With Egypt in internal turmoil, film festivals, understandably, aren’t high on the agenda: the Cairo International Film Festival’s been canceled entirely, while the Alexandria Film Festival For Mediterranean Culture’s been pushed back for a month, in part due to the curfew there and in many Egyptian cities. But there’s no plans to cancel the Alexandria International Film Festival proper, still slated to begin on September 11. “During last year’s festival, there were some demonstrations, yet the festival was noticeably successful, which is why we have no concerns for this year’s edition,” explained Mamdouh Ahmed al-Minshawi, president of the Friends Of The Alexandria Film Festival.
One film that won’t be shown is Reis Çelik’s Night Of Silence, which examines the marriage of a child bride to a man 50+ years her senior. It’s not the loaded topic that led to Night Of Silence being pulled: Tensions between Egypt and Turkey have been high, recently exacerbated by Turkish Prime Minister Tayyib Erdogan’s denouncing the “military coup,” words prompting a backlash from many Egyptians. Hence the decision to pull Night Of Silence, as explained by the festival’s communications manager Jihan Abdel Latif in an email. “We are sorry to announce that your film has been excluded from the competition and festival program because of political tension between Turkey and Egypt,” she wrote. “You and we are in a critical situation now and hope that everything become[s] better in future.”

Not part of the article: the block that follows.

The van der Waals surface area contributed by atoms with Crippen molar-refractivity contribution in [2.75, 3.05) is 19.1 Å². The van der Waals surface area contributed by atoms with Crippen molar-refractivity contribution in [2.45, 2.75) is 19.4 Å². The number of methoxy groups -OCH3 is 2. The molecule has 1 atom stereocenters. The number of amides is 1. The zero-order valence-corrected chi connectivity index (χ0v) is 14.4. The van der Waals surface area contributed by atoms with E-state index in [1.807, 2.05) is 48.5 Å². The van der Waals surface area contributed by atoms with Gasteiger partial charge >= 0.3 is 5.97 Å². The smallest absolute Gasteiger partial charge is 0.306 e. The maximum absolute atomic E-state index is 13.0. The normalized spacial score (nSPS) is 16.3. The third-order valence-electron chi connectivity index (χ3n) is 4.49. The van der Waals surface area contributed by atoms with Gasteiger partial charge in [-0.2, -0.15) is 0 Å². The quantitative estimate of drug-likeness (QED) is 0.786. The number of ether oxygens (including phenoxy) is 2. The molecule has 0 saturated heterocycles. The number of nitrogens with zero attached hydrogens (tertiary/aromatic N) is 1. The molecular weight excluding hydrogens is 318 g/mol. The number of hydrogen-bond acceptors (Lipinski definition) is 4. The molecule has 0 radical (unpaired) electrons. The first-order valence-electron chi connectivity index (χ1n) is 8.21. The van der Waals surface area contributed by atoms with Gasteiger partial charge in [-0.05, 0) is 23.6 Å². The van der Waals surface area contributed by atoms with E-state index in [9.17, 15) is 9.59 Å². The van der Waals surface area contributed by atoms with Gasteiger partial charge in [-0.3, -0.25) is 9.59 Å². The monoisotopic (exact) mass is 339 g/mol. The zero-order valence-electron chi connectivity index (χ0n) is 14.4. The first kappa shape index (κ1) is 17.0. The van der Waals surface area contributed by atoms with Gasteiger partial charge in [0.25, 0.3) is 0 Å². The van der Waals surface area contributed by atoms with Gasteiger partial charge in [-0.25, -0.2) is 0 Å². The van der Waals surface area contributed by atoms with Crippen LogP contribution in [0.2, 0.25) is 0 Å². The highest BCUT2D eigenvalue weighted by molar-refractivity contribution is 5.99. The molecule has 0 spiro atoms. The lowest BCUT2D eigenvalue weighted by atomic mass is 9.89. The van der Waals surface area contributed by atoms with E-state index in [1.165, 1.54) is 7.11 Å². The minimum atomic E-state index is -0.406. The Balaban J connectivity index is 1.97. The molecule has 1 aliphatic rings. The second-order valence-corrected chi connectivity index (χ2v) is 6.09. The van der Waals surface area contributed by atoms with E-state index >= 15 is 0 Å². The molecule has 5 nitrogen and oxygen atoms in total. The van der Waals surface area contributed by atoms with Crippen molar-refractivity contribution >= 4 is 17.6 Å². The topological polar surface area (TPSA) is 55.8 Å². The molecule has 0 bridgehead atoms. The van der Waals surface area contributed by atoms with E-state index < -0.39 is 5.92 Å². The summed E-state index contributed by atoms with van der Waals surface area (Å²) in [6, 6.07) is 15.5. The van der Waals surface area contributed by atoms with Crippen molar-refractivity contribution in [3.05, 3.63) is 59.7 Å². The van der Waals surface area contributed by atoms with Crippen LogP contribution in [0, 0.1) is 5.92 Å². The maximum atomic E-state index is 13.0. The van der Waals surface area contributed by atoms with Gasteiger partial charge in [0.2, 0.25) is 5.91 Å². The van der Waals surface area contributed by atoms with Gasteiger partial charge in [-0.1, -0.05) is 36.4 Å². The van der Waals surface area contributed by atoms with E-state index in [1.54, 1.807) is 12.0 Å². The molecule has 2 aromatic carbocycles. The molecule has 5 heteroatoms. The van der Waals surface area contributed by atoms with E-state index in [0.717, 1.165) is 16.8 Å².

Çelik was understandably disappointed. “States and governments may always have problems with each other, but art has always been the glue of ties between publics and it should always be,” he responded in an email. “Moreover, in such a difficult environment, art helps to soften the atmosphere.” Speaking with The Hollywood Reporter, he added that the film was intended to enable “the notion of child brides to be discussed in patriarchal societies so that men can face the bitter truth,” a topic he had a feeling Egyptian society was eager to see examined in a film that could “emancipate individuals from religious and tribal pressures.” He also waded into the politics of the situation. “The government in Turkey positioned itself according to its political affinity; the festival withdrew the film from Turkey as a reaction to this position,” he noted. “This hurts me most, because I have a totally different point of view regarding the demand for democracy in Egypt.”